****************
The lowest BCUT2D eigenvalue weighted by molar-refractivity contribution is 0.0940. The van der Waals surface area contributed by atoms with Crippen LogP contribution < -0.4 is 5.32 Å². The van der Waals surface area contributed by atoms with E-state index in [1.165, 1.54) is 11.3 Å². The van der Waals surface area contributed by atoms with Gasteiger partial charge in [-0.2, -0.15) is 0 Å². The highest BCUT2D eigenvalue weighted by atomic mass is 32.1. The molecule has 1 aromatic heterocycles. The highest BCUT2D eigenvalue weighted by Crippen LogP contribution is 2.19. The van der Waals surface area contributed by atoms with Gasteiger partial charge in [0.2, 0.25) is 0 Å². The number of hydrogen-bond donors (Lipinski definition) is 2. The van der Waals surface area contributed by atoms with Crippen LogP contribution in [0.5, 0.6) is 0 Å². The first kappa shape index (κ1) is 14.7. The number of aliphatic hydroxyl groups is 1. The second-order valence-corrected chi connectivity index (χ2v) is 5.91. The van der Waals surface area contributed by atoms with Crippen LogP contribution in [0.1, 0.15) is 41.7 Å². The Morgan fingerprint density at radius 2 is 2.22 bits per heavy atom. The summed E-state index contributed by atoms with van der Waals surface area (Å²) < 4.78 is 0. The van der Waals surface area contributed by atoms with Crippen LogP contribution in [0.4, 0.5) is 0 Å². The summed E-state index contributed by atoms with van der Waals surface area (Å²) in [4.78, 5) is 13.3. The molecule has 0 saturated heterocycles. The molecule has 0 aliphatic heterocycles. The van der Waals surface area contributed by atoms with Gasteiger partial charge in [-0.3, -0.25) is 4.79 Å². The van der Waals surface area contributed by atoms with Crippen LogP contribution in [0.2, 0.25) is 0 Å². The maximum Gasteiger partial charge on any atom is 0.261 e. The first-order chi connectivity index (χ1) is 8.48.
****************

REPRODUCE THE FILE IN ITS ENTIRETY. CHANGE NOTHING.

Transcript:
The lowest BCUT2D eigenvalue weighted by molar-refractivity contribution is 0.0940. The van der Waals surface area contributed by atoms with Crippen LogP contribution < -0.4 is 5.32 Å². The van der Waals surface area contributed by atoms with E-state index in [1.165, 1.54) is 11.3 Å². The van der Waals surface area contributed by atoms with Gasteiger partial charge in [-0.2, -0.15) is 0 Å². The highest BCUT2D eigenvalue weighted by atomic mass is 32.1. The molecule has 1 aromatic heterocycles. The highest BCUT2D eigenvalue weighted by Crippen LogP contribution is 2.19. The van der Waals surface area contributed by atoms with Gasteiger partial charge in [0.2, 0.25) is 0 Å². The number of hydrogen-bond donors (Lipinski definition) is 2. The van der Waals surface area contributed by atoms with Crippen LogP contribution in [0.5, 0.6) is 0 Å². The first kappa shape index (κ1) is 14.7. The number of aliphatic hydroxyl groups is 1. The second-order valence-corrected chi connectivity index (χ2v) is 5.91. The van der Waals surface area contributed by atoms with Crippen LogP contribution in [0.1, 0.15) is 41.7 Å². The Morgan fingerprint density at radius 2 is 2.22 bits per heavy atom. The summed E-state index contributed by atoms with van der Waals surface area (Å²) < 4.78 is 0. The van der Waals surface area contributed by atoms with Crippen LogP contribution in [0.4, 0.5) is 0 Å². The summed E-state index contributed by atoms with van der Waals surface area (Å²) in [4.78, 5) is 13.3. The molecule has 0 saturated heterocycles. The molecule has 0 aliphatic heterocycles. The van der Waals surface area contributed by atoms with Gasteiger partial charge in [-0.3, -0.25) is 4.79 Å². The van der Waals surface area contributed by atoms with Crippen LogP contribution in [0.2, 0.25) is 0 Å². The maximum Gasteiger partial charge on any atom is 0.261 e. The first-order chi connectivity index (χ1) is 8.48.